The nuances in flavor among these whole-grain varieties can add dimension to your dishes. Here’s when to use which rice and why.
Mild-tasting white rice is the most common variety; it’s great as a supporting player when you want other flavors to shine. It pairs well with most dishes.
This short, wide-grain rice, best known in risotto, has a high starch content. As it cooks, the starch is released and lends a creaminess to the dish.
An aromatic long-grain rice with a sweet flavor, jasmine rice is similar to basmati and commonly served in Thai cuisine. It is very light and fluffy, almost dry, when cooked.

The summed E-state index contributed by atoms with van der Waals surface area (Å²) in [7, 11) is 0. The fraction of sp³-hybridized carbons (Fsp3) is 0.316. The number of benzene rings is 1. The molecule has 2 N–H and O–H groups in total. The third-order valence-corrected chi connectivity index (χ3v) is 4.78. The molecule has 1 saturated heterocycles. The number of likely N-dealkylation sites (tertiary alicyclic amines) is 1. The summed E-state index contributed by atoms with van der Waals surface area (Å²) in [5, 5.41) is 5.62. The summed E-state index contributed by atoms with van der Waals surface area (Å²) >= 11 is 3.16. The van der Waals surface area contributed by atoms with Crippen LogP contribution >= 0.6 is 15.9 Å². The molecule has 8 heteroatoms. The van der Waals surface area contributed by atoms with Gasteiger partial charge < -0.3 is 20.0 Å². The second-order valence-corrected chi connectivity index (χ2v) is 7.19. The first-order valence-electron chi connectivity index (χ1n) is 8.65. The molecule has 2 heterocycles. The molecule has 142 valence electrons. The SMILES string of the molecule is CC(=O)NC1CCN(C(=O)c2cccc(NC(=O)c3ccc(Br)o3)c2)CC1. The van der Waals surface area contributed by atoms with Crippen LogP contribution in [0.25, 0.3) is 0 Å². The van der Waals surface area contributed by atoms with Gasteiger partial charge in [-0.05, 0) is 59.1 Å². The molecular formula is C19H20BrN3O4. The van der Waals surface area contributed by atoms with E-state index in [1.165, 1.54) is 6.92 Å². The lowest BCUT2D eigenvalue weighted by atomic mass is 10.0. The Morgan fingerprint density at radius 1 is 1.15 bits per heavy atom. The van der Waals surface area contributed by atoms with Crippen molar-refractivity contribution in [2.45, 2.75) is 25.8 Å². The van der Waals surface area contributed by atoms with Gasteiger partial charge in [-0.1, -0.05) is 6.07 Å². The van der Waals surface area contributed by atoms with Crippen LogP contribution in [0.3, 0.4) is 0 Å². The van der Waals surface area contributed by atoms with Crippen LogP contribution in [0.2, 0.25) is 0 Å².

Brown rice features a nutty flavor and chewy texture. It takes longer to cook than many types, and its outer layer, or bran, keeps it from absorbing sauce the way white rice can. Use it in pilafs, rice cakes, and stir-fries.
Sushi rice (also known as glutinous or pearl rice) is starchy and sticky. It’s used in sushi (naturally) and some Japanese desserts.
Sometimes called purple or forbidden rice, black rice cooks much like brown rice, and its antioxidant levels are on par with those of blueberries. Try this sweet and nutty type in Asian dishes and stir-fries.
This Indian long-grain rice is delicious on its own or with curries and other spicy dishes. When cooked properly, it should be very light.
Tip: Cook rice in a medium-size pot (to ensure the water covers the rice) with a thick bottom (this helps prevent scorching).